China has raised its import quota on Australian wool this year, Australia's Department of Foreign Affairs and Trade said on Saturday, a rare positive sign in increasingly strained relations between the two countries.
"Australian wool producers are gaining increased access to China through the China Australia Free Trade Agreement," the department's press office said in a statement.
Under the 2015 agreement, China, which takes a third of all Australia's exports, grants duty-free treatment to Australian wool up to the quota level for a given year. The 2021 quota will increase to 38,288 tonnes from 36,465 tonnes.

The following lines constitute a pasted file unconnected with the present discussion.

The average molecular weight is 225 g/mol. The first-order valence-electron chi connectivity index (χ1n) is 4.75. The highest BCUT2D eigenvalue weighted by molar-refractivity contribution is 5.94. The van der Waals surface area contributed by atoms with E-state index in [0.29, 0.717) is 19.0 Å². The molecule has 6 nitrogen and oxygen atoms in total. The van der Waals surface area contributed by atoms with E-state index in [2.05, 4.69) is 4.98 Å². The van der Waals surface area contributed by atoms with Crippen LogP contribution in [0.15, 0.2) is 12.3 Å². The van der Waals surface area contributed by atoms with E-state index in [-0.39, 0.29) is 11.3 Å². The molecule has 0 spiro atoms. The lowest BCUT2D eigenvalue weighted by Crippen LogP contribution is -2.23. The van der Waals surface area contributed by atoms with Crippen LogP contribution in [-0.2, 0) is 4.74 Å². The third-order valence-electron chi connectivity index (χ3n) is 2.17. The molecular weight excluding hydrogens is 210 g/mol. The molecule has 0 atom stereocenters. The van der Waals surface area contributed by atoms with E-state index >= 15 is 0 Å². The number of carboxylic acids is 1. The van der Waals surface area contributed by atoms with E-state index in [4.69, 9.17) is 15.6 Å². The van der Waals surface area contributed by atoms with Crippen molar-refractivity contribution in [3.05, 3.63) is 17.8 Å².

This comes after China last year blocked billions of dollars worth of Australian exports, from lobsters to wine, while refusing to accept phone calls from Australian ministers seeking talks as diplomatic tension rose.
Contributing to the deterioration in bilateral relations, Canberra has been a leading voice in calling for an independent inquiry into the origins of the novel coronavirus, first detected in Wuhan in late 2019.
Australia controls 90% of global fine-wool exports, where prices are largely driven by Chinese wool mills and Italian garment makers.